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A very uncomfortable question – Part 2 June 9, 2009

Posted by Paige of Quarrel in we're only gonna die.
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On the June 8th Countdown, Keith Olbermann asked:

If enhanced interrogation actually saves lives and the man who allegedly killed Dr. George Tiller says there are more attacks planned on abortion targets, shouldn’t we be subjecting that man to enhanced interrogation techniques?

True, it was asked rhetorically, but hopefully the idea doesn’t die off and some one will ask it of a Republican.

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A very uncomfortable question for Republicans June 8, 2009

Posted by Paige of Quarrel in we're only gonna die.
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Update: It looks like Keith Olbermann brought up this question in his #1 spot on tonight’s show.  Nice.

***

Two seemingly unrelated news items:

#1 – In an ABC News/Washington Post poll conducted May 20-23, 55% of Republicans (and 38% of Democrats) say physical abuse of terror suspects is sometimes OK.  Approximately 40% also support torture (compared to 27% of Dems).  We know that the majority of Republicans consistently poll as being opposed to abortion, and, as shown in the debate over recent abortion poll numbers in May, an arguably growing number of them believing it should never be legal even in cases where the woman’s health is in danger, a position that’s been pegged lately at around 20%.  Even though anecdotal evidence would say that the 20% who think abortion should never be legal and the 40% who support torture are probably far more aligned, let’s assume a minimum of around 8% of Republicans identify with both.  Even with this estimate, we know a number of high profile Republicans and commentators are definitely in this group.  Think Fox News channel.

#2 – Scott Roeder called the AP from Sedgwick County Jail to say that he has not been cooperating with investigators and will not until he speaks with his lawyer. He also said, “I know there are many other similar events planned around the country as long as abortion remains legal.”

This looks to me like the question to ask Fox News channel types right now: Roeder represents exactly the type of so-called “ticking time bomb” scenerio you’ve been using to justify torture of terror suspects.  Roeder is an anti-abortion terrorist, not a lone actor, and says he has knowledge of other “events planned around the country.”  He’s not talking right now.  To prevent the further loss of life in these other attacks, should we be torturing Scott Roeder for information right now?

If they could manage to answer that in anything that even resembles a cogent argument, they’re bound to lose some single-issue voters one way or the other.  I know they won’t be asked and I know they wouldn’t really answer, but this is yet another wedge in the fractured Republican Party.  The point should be pressed by the left wing, and it should be pressed now while both sides rally over healthcare.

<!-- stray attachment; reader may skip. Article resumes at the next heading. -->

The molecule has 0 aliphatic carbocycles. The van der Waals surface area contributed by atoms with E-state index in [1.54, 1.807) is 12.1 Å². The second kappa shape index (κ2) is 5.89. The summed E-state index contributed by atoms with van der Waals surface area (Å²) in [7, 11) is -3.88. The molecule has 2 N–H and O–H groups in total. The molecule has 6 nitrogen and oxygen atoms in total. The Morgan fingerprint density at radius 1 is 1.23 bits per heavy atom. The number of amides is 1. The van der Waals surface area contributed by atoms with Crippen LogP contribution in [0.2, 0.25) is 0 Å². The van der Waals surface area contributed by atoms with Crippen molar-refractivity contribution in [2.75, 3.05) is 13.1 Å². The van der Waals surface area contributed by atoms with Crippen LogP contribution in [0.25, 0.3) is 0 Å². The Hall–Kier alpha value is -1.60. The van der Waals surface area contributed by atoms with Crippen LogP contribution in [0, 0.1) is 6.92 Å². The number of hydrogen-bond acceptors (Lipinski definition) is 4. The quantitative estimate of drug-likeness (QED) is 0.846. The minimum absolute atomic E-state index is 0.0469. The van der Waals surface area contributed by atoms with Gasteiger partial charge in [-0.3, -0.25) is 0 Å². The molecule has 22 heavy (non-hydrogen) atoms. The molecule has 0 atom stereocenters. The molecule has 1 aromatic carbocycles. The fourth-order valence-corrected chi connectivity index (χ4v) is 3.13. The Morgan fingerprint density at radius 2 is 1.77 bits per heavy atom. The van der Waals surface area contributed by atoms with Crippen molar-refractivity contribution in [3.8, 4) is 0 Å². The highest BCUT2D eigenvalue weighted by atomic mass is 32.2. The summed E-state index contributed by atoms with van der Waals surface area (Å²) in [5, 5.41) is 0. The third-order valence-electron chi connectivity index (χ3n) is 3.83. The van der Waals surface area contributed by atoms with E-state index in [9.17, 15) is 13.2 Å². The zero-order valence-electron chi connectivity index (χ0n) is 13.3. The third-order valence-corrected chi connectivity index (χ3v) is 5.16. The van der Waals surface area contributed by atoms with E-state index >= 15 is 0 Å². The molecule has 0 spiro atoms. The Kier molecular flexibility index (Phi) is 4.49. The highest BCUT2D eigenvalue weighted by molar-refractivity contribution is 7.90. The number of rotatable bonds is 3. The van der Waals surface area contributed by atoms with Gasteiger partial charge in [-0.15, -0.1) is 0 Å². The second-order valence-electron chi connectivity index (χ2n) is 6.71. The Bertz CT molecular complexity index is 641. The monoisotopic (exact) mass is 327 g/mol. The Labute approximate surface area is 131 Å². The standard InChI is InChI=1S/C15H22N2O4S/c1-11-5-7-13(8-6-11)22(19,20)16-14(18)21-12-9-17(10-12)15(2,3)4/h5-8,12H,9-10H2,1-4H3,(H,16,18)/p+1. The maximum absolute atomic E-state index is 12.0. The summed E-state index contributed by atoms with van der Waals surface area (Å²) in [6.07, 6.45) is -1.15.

Spy vs. Pol May 15, 2009

Posted by Paige of Quarrel in we're only gonna die.
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It appears the nation is caught in the midst of a classic she said, CIA said.  We’re being asked to chose between believing a career politician (never a good bet, IMO) and the top sekrit spy agency that carried out torture and doesn’t want to be investigated for it.

They both have something to gain by lying here and both sides keep changing their arguments and Pelosi was not allowed to keep notes about her single briefing but the CIA was, only we’re not allowed to see those notes (although Republican Senator Kit Bond was?!).  This is like a bad episode of The People’s Court.  Only this episode isn’t about a broken electric bicycle.  It’s about war crimes.

I choose option C.  I don’t believe any of them.  This is why I absolutely think Obama, the Congress and the country should move on and forget about truth and reconciliation or prosecution or any of it.  Why?  There are tons of countries out there that now have universal jurisdiction and are probably much better positioned to assess what really happened.  America can’t be in charge of figuring out if America did something wrong.  That’s like letting Sudan investigate itself.  It makes no sense.  We weren’t waterboarding Americans (that we know about yet).  This was a crime against citizens of other countries and other signatories to the Conventions should be able to investigate (and prosecute).

Let’s stop having this pointless back and forth right now, move on with fixing our economy, our broken system that allowed this all to happen, and our reputation and agree to abide by the findings of the ICC.

P.S. – You know how every single time the CIA has something to be defensive about they hold a press conference in front of that wall with all the stars for lost agents?  Can we call shenanigans on that?  Yes, spies died.  That kinda goes along with the job, right?  It shouldn’t be the backdrop – literally- for every discussion we have as a nation about when they might have crossed the line.  That’s like the Pentagon holding all its briefings in front of Arlington Cemetery or the White House making major policy speeches in Dealey Plaza.